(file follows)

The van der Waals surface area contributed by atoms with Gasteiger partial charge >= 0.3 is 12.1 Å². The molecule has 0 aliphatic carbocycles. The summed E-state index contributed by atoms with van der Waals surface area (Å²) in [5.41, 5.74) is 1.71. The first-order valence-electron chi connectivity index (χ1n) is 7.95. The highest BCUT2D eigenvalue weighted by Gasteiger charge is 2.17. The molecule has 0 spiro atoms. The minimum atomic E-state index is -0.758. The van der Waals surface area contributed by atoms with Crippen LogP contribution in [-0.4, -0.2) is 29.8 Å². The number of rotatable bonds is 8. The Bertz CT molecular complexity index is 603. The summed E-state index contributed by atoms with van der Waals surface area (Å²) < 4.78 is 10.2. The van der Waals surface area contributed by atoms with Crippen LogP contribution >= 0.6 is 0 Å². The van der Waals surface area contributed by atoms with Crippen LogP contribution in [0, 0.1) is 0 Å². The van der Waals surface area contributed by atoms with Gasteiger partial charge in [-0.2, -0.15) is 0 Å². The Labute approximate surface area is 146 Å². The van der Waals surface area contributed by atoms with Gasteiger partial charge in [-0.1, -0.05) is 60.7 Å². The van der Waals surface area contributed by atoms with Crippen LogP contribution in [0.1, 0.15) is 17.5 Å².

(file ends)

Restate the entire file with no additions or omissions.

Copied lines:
The van der Waals surface area contributed by atoms with Gasteiger partial charge >= 0.3 is 12.1 Å². The molecule has 0 aliphatic carbocycles. The summed E-state index contributed by atoms with van der Waals surface area (Å²) in [5.41, 5.74) is 1.71. The first-order valence-electron chi connectivity index (χ1n) is 7.95. The highest BCUT2D eigenvalue weighted by Gasteiger charge is 2.17. The molecule has 0 spiro atoms. The minimum atomic E-state index is -0.758. The van der Waals surface area contributed by atoms with Crippen LogP contribution in [-0.4, -0.2) is 29.8 Å². The number of rotatable bonds is 8. The Bertz CT molecular complexity index is 603. The summed E-state index contributed by atoms with van der Waals surface area (Å²) < 4.78 is 10.2. The van der Waals surface area contributed by atoms with Crippen LogP contribution >= 0.6 is 0 Å². The van der Waals surface area contributed by atoms with Crippen LogP contribution in [0, 0.1) is 0 Å². The van der Waals surface area contributed by atoms with Gasteiger partial charge in [-0.2, -0.15) is 0 Å². The Labute approximate surface area is 146 Å². The van der Waals surface area contributed by atoms with Gasteiger partial charge in [-0.1, -0.05) is 60.7 Å². The van der Waals surface area contributed by atoms with Crippen LogP contribution in [0.1, 0.15) is 17.5 Å².